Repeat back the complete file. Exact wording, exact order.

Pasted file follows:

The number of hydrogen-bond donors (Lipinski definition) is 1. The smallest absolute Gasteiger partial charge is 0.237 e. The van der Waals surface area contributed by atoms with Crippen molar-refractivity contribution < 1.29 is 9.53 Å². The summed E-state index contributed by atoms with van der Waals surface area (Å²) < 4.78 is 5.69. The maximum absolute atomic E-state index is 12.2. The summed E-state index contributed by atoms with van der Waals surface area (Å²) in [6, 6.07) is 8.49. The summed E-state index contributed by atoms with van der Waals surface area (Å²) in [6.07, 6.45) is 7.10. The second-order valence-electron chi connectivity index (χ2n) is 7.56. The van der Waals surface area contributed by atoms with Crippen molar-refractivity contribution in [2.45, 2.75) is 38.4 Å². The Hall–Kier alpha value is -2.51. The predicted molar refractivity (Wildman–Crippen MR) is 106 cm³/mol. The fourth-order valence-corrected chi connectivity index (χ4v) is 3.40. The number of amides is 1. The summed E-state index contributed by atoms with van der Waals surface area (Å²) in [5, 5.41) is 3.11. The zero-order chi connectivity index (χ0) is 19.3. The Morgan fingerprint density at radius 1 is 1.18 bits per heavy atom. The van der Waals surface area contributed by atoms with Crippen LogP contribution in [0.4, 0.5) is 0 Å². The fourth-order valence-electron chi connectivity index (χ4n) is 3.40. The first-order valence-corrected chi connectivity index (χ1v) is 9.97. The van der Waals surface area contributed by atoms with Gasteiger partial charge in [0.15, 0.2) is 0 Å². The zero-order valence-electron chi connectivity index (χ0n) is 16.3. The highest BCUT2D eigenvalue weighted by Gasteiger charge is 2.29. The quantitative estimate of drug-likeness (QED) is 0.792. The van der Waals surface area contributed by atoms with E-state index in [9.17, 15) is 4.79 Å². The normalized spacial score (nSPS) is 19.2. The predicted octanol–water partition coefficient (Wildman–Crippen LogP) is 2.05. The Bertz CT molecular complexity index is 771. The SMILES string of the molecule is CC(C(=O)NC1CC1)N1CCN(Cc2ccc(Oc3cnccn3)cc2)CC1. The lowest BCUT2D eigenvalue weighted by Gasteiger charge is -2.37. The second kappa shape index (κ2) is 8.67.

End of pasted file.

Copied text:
The number of hydrogen-bond donors (Lipinski definition) is 1. The smallest absolute Gasteiger partial charge is 0.237 e. The van der Waals surface area contributed by atoms with Crippen molar-refractivity contribution < 1.29 is 9.53 Å². The summed E-state index contributed by atoms with van der Waals surface area (Å²) < 4.78 is 5.69. The maximum absolute atomic E-state index is 12.2. The summed E-state index contributed by atoms with van der Waals surface area (Å²) in [6, 6.07) is 8.49. The summed E-state index contributed by atoms with van der Waals surface area (Å²) in [6.07, 6.45) is 7.10. The second-order valence-electron chi connectivity index (χ2n) is 7.56. The van der Waals surface area contributed by atoms with Crippen molar-refractivity contribution in [2.45, 2.75) is 38.4 Å². The Hall–Kier alpha value is -2.51. The predicted molar refractivity (Wildman–Crippen MR) is 106 cm³/mol. The fourth-order valence-corrected chi connectivity index (χ4v) is 3.40. The number of amides is 1. The summed E-state index contributed by atoms with van der Waals surface area (Å²) in [5, 5.41) is 3.11. The zero-order chi connectivity index (χ0) is 19.3. The Morgan fingerprint density at radius 1 is 1.18 bits per heavy atom. The van der Waals surface area contributed by atoms with Crippen LogP contribution in [0.4, 0.5) is 0 Å². The fourth-order valence-electron chi connectivity index (χ4n) is 3.40. The first-order valence-corrected chi connectivity index (χ1v) is 9.97. The van der Waals surface area contributed by atoms with Gasteiger partial charge in [0.15, 0.2) is 0 Å². The zero-order valence-electron chi connectivity index (χ0n) is 16.3. The highest BCUT2D eigenvalue weighted by Gasteiger charge is 2.29. The quantitative estimate of drug-likeness (QED) is 0.792. The van der Waals surface area contributed by atoms with E-state index in [9.17, 15) is 4.79 Å². The normalized spacial score (nSPS) is 19.2. The predicted octanol–water partition coefficient (Wildman–Crippen LogP) is 2.05. The Bertz CT molecular complexity index is 771. The SMILES string of the molecule is CC(C(=O)NC1CC1)N1CCN(Cc2ccc(Oc3cnccn3)cc2)CC1. The lowest BCUT2D eigenvalue weighted by Gasteiger charge is -2.37. The second kappa shape index (κ2) is 8.67.